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New York Daily News

 

Eva Moskowitz for New York City Schools Chancellor

October 14, 2013

By Charles Upton Sahm

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Diane Ravitch made the suggestion mockingly but all city public schools could learn from what Success Academies have accomplished

Mayoral frontrunner Bill de Blasio cites education scholar Diane Ravitch as an inspiration, and Ravtich has enthusiastically endorsed de Blasio. So perhaps de Blasio should take Ravitch’s advice and, if elected, appoint Eva Moskowitz, the founder of the Success Academy network of charter schools, as the next schools chancellor.

When Brian Lehrer interviewed Ravitch on his WNYC radio show last month, he mentioned how Moskowitz’s schools outperformed almost all other public schools and asked if they should be considered a model.

Ravtich responded: "I think that Eva Moskowitz needs to take over an entire school district so that she can show what she can do when she takes all the kids. The kids with disabilities. The kids who don’t read or speak English. That would be a proof of her methods."

Ravitch was trying to smear Moskowitz by suggesting that Success schools’ success is due to the fact that they "skim" the best students (a theory not borne out by close analysis of the evidence). But Ravitch’s proposal actually merits serious consideration by de Blasio (or Joe Lhota).

The idea might seem far-fetched: De Blasio has gone after Moskowitz personally during the campaign and Moskowitz has responded in kind. And the teachers’ union would surely not be happy. But de Blasio could do worse than take a page from Lincoln’s "Team of Rivals" approach and consider appointing someone with such an outstanding track record.

It’s undeniable that Moskowitz gets results. On the rigorous new state tests, Success Academy students boasted pass rates of 82% in math and 58% in English-dramatically outperforming the city, state and neighboring schools. If the 14 Success schools were grouped together as one school, it would rank among the top 1% of all New York schools in math and the top 7% in English.

And, despite critics’ insistence, they do this with heavily minority and low-income student populations. The key is a rigorous school culture, intensive teacher development, longer school day and year and a laser-like focus on curriculum.

Even her critics agree that Moskowitz is a very good manager. They often complain: She got the PCB-ridden light fixtures out of her classrooms, why can’t our school? She took over an unused courtyard and turned it into a beautiful greenhouse, why can’t our school? She gave the classrooms and hallways a new coat of paint, why can’t our school?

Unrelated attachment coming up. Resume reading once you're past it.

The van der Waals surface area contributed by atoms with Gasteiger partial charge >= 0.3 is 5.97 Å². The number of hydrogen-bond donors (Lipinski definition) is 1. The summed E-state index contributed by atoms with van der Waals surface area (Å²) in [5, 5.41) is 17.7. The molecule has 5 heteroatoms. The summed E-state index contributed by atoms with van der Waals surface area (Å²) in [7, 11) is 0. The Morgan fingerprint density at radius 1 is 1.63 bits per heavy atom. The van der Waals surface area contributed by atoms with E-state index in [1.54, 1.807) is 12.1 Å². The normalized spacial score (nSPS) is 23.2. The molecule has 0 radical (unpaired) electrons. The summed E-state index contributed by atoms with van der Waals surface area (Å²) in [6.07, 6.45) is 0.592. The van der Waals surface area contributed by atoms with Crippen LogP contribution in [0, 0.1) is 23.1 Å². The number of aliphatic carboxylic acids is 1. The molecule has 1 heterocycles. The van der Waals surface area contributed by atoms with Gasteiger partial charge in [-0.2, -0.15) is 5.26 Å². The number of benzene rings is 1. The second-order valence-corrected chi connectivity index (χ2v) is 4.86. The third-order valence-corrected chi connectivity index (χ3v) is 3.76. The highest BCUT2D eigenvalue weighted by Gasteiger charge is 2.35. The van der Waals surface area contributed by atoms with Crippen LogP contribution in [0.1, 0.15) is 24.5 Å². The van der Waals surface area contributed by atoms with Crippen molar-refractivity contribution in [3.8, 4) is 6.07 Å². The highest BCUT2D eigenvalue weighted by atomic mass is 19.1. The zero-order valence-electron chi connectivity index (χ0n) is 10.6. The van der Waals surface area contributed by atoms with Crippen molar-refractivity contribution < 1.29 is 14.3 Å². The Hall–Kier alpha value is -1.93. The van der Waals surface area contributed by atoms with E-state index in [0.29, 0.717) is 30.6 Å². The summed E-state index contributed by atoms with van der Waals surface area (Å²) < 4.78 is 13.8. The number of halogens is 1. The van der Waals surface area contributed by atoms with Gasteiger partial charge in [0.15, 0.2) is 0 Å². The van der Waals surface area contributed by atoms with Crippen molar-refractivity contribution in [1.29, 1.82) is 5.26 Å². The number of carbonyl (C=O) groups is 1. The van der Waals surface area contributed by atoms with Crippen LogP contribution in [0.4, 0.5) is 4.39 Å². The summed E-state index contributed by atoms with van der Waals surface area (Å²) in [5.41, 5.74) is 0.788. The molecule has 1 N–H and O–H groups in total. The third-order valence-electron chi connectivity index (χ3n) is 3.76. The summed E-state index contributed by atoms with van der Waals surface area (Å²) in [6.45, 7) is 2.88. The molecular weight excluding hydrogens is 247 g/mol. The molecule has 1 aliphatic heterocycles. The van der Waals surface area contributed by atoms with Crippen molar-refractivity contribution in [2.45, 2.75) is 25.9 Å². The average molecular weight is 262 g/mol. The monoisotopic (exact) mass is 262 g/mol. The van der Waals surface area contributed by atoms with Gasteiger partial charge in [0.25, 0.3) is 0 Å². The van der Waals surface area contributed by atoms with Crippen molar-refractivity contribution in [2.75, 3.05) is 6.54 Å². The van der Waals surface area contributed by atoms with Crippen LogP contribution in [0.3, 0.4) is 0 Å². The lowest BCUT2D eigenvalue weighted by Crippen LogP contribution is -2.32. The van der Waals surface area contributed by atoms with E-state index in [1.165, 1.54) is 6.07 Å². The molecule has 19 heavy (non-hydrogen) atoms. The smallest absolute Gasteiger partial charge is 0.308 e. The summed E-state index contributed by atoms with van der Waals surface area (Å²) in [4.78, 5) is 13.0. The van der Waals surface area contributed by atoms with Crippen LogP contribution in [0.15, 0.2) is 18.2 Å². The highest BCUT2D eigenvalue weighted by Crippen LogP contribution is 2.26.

Well, what if Eva were in charge of all the schools?

De Blasio says he wants students to be exposed to richer curriculum that includes the arts. At Success Academies, all students participate in art, chess, sports, and cultural enrichment activities. There is a particular emphasis on science: Every student, beginning in kindergarten, takes a full-period, experiment-based science class every day. No wonder 100% of all Success Academy scholars passed the 2013 state science exam, the majority scoring an advanced rating, the highest possible.

Instead of denigrating Moskowitz, de Blasio should be asking: What lessons can we learn from the success of her schools? How can we incorporate the basic tenets of her schools more instructional time, high-quality teachers, use of data to drive instruction and extra help for those students who fall behind, parent involvement, a culture of discipline, rigor, and high expectations in all schools? (Some of these reforms would require modifications to the teachers’ contract, but perhaps de Blasio could convince the union to reimagine what is possible.)

The original idea behind charters was that they would serve as laboratories of innovation that would help inform and reform practices in regular public schools. Unfortunately, it hasn’t quite worked out that way, and the relationship between charters and traditional public schools has become one of competition and acrimony. The truth is that education, like so many issues these days, has become needlessly polarized.

It’s time for a truce in the ed wars. It could start with de Blasio paying a visit to a Success Academy school to see what can be gleaned from its remarkable record of achievement. And maybe if de Blasio appoints Moskowitz as schools chancellor, and Moskowitz accepts, it could usher in a new era of reform. An era of cooperation and collaboration centered on one simple question: What works best for kids?

Original Source: http://www.nydailynews.com/opinion/eva-moskowitz-new-york-city-schools-chancellor-article-1.1484821

 

 
 
 

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